Federal Court. Can it be said that, “in order to make a decision in accordance with law on the remittal of a matter it is necessary, in the sense required by the doctrine of necessity as an exception to the bias rule, that the differently constituted IAA be provided by the Secretary (under s 473CB(1)(c) of the Migration Act) with a copy of the judgment or judgments identifying the legal error which vitiated the first decision of the IAA”?
Some of the questions to the Federal Court (FCA) were as follows:
Question 1: What are the relevant considerations in the case of an alleged subconscious effect of irrelevant material?
Question 2: In deciding whether irrelevant, but prejudicial material raises a reasonable apprehension of subconscious bias, is the standard to be adopted that “of a judicial decision-maker who is routinely presented with, and expected to discard, irrelevant and potentially highly prejudicial material”?
Question 3: Is the argument that a differently constituted IAA could not undertake its review without reading the first Federal Circuit Court judgment or the Full Court judgment and therefore without becoming aware of the irrelevant/prejudicial material an argument of necessity?
Question 4: The Court said as follows: “It is clear from the discussions in Laws and Ebner that the doctrine of “necessity” as an exception to the bias rule means that if the decision-making body cannot perform its functions as required without falling foul of the bias rule then the function must still be performed irrespective of the bias”. Does the doctrine of necessity operate as an exception to the rules about both actual and apprehended bias?
Question 5: Is the criterion for necessity strict necessity, not mere convenience or practicality?
Question 6: Can it be said that, “in order to make a decision in accordance with law on the remittal of a matter it is necessary, in the sense required by the doctrine of necessity as an exception to the bias rule, that the differently constituted IAA be provided by the Secretary (under s 473CB(1)(c) of the Migration Act) with a copy of the judgment or judgments identifying the legal error which vitiated the first decision of the IAA”?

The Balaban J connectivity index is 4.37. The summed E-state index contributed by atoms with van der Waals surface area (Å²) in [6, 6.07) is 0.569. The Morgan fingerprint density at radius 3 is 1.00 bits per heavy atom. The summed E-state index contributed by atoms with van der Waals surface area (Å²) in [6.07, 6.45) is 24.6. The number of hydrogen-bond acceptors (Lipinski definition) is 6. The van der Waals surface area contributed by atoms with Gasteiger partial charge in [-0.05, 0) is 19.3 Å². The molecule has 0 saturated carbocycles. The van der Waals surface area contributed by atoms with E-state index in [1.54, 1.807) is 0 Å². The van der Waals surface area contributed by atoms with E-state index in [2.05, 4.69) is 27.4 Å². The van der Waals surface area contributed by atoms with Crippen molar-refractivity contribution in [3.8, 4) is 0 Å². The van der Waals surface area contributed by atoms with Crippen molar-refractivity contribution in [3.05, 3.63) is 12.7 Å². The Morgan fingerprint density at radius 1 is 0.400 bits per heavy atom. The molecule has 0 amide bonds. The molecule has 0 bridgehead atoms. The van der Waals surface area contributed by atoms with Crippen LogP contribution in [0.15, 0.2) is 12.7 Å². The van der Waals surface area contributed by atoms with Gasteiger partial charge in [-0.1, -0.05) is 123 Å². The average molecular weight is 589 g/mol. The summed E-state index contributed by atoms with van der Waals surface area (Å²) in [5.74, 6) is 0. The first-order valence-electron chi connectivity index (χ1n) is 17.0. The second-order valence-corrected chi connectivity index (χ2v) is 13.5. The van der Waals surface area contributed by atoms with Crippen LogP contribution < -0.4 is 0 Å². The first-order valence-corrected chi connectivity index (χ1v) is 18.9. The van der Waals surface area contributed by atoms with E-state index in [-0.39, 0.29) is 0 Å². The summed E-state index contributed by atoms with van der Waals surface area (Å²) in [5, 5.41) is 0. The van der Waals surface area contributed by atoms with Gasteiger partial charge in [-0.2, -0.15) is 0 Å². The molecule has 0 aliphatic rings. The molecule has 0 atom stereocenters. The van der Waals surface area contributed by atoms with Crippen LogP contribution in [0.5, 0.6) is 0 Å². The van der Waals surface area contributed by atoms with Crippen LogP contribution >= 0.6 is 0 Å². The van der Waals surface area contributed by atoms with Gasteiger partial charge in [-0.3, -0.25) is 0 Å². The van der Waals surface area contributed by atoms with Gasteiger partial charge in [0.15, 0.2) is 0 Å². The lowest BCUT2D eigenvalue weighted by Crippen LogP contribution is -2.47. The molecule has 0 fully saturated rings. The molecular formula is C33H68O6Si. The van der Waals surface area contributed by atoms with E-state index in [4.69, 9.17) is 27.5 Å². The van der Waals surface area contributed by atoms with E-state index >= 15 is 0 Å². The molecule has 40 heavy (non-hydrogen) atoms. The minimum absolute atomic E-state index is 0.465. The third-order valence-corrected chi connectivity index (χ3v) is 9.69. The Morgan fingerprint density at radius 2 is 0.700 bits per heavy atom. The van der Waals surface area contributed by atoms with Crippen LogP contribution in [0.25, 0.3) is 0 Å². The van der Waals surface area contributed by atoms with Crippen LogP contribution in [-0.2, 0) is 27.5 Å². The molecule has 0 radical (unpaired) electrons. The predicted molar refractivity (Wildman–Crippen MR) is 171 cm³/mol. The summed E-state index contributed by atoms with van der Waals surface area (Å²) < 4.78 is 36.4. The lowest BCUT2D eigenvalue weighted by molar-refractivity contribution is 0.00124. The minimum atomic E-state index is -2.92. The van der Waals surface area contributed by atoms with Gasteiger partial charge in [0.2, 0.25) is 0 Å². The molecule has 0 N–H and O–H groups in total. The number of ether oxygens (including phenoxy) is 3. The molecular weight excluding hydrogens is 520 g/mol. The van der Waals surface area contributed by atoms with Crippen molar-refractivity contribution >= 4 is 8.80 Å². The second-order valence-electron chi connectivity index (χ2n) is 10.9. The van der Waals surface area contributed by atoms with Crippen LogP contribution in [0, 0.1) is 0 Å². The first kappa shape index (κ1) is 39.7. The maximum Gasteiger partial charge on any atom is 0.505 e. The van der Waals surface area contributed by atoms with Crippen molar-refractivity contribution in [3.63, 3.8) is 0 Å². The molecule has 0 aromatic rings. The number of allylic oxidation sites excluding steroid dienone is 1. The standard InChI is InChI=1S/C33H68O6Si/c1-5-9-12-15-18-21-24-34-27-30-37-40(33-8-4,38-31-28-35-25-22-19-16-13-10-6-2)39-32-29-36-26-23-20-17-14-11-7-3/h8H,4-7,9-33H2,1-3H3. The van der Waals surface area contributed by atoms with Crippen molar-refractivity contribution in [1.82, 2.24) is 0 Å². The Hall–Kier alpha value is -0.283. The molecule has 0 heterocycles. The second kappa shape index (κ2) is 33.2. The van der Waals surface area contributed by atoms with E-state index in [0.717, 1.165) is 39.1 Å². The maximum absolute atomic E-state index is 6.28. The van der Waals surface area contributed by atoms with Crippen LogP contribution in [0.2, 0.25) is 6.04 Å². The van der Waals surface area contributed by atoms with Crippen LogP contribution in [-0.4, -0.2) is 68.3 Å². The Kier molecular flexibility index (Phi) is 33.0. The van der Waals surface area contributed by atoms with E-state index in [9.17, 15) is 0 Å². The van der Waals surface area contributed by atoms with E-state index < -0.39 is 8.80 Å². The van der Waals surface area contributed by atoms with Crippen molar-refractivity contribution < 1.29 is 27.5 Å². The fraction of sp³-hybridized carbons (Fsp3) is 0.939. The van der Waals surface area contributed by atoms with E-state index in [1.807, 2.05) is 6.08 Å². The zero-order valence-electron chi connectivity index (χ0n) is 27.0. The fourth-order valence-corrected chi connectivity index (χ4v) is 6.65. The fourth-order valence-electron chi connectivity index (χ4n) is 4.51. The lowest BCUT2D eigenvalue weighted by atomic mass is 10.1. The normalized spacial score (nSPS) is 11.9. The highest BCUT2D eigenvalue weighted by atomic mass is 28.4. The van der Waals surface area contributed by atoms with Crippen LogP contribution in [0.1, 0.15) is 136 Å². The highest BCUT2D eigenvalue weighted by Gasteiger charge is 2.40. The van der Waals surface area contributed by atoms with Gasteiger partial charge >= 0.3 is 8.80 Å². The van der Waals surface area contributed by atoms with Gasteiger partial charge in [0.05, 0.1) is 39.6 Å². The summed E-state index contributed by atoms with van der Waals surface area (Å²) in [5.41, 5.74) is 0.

Question 7: If the answer to Question 6 is ‘no’, does that mean that, “if the Secretary did provide the IAA with a judgment about an applicant which did nothing but deal with apprehended bias issues vitiating an earlier IAA decision, then the differently constituted IAA would itself be infected by the apprehended bias”?
Question 8: Is there a “difference between the Secretary providing material to the IAA under s 473CB(1)(c) of the Migration act and the IAA otherwise becoming aware of information in the course of its functions” such as “where the IAA, in the ordinary course of informing itself generally about legal developments, becomes aware of a judgment”?
Question 9: Can it be said that “the fair-minded and properly informed lay observer would be taken to understand that in the ordinary course the IAA must keep itself generally informed about the development of the law including by reading judgments relevant to its tions”?
Question 10: If the answer to Question 9 is ‘yes’, does it follow that “fact that the IAA may have obtained or an IAA reviewer read a judgment in the general course of its functions” immunises the IAA from an allegation of a reasonable apprehension of bias arising from “the Secretary providing the judgment to the IAA under s 473CB(1)(c) as specifically relevant to the particular fast track review decision”?
Question 11: Can it be said that “the Minister’s contention of necessity was also answered by the fact that if a judgment disclosed irrelevant and prejudicial material and other matters relevant to the IAA’s discharge of its functions, the Secretary could provide the IAA with a redacted version of the judgment in which the material a court had found to be irrelevant and prejudicial could be masked”?
Question 12: If the answer to Question 11 is ‘yes’, does this mean that, “in order to avoid a reasonable apprehension of bias the Secretary must only provide the IAA with a redacted version of a judgment if it contains references to material a court has found to be irrelevant and prejudicial to the applicant, and which resulted in a first IAA decision being vitiated on the ground of a reasonable apprehension of bias”?
Question 13: Can it be said that “the fact and content of any response to the irrelevant and prejudicial material might be highly relevant to the application of the test for a reasonable apprehension of bias”?
Question 14: Can it be said that “visa applicant cannot enhance the possibility of an apprehension of bias by refusing to provide comments on prejudicial information”?
Question 15: If the answer to Question 14 is ‘yes’, does it “mean that the circumstances in which an applicant did not comment and whether or not they involve a deliberate refusal to comment despite a reasonable opportunity to do so are irrelevant”?
The FCA answered those questions as follows:
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